Think Outside the Gender Toy Box

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I’ve always tried to give my children toys that are gender neutral, especially as babies and toddlers. Partly this is by accident; there is nothing inherently gendered about many fantastic baby toys, including stacking rings, farm animal sets, building blocks, and textured books. Partly it’s by design; as a gender studies major, I had strong beliefs about not gendering my children’s play, especially with my eldest.

But the gendered toys do happen, and thus we’ve accumulated “boy toys” over the years for Travis: cars and trucks, big construction vehicles, and action figures (oh boy the action figures).

Today, I let Veronika have at this “boy” play bin! Not only was this a fantastic way to swap up her toys (something I recommend regularly in any playroom), but Veronika had no idea the toys were gendered and was quite simply thrilled to have her brother’s things. As an eleven-month-old just starting to enjoy imaginative play, it’s a great time for a swap like this.

First up, lots of vrooming! Veronika likes to scoot boxes or toy telephones around on the floor with a “vvvv” sound, so I knew these would be a hit.

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No sooner did I place down a police car and firetruck then she was off. “Vroom!”

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We added in a few smaller cars and trucks on the town playmat, and there was lots of happy scooting for quite some time.

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Then I gave her two superheroes (if your baby is under three, choose wisely, as many have small parts; a big Spiderman and Superman were perfect). She was thrilled!

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Spiderman and Superman had no idea what hit them. This little lady wanted to play for ages. She twirled them around, carried them around, put them in trucks, you name it.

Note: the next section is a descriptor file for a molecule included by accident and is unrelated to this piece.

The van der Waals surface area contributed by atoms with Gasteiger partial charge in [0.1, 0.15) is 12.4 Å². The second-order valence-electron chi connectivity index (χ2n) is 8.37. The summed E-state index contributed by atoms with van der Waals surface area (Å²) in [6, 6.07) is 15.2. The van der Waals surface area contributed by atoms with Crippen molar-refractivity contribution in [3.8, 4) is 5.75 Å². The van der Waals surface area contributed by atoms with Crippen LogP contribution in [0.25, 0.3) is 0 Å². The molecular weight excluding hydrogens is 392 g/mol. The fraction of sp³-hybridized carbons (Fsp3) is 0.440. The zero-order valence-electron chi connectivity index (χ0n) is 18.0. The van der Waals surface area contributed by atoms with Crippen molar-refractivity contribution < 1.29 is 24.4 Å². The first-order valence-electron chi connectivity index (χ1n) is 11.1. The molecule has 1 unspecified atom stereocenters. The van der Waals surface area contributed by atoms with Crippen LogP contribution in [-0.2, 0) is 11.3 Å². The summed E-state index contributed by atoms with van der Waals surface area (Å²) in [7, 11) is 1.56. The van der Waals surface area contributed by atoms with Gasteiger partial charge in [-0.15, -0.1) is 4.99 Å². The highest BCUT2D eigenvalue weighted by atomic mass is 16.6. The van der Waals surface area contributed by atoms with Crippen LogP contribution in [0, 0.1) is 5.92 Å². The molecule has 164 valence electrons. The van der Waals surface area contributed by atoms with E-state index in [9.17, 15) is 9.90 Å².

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Other fun options for “boy” toys included a train…

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…and a rocketship.

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So whether you’re giving your little girl “boy toys” or your little boy “girl toys” (dolls, tea sets), mix it up today! Chances are your baby will have a blast.


Foam Sheet Bath

Foam Bath (5)There’s a new favorite bath toy around here, and it’s as simple as this: leftover foam sheets from the craft store!

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I happened to have circular ones, which were the perfect material for the tub. They are slightly smaller and thus easier to manipulate than standard rectangular sheets you can purchase. If you have big rectangular ones, consider cutting into smaller shapes in a variety of squares, circles, and triangles.

Veronika was soon squishing them in her hands in the water with glee.

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I showed her how to stick them up to the wall as soon as they were wet, and she proceeded to pull them down and stick them back on all bath.

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Rather obviously, the game was great for talking about colors, too! Could she put her hand on the blue one? Could she hand me a green one?

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As a bonus, leave them in the tub for older siblings; big brother Travis turned these into “lily pads” for toy animals!

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Craft Stick Puzzles

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This is a fast, easy way to make a puzzle at home, much more reliable than the cereal box version Travis and I tried earlier in the week!

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Cut a pretty greeting card into strips the width of a jumbo craft stick. I drew guiding lines for Travis, who so proudly cut straight along the lines. “This is fun!” he said, before we even got to the puzzling.

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Apply a layer of mod podge to each craft stick and glue on a piece of your puzzle. Let dry completely, then apply a second layer of mod podge over the strips.

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Once dry, I numbered the craft sticks 1 through 7.

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This numbering allowed him to puzzle in two ways; the harder way was simply to put it together relying on the picture. For a little assistance, Travis only had to refer to the numbers at the bottom!

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Happy puzzling!

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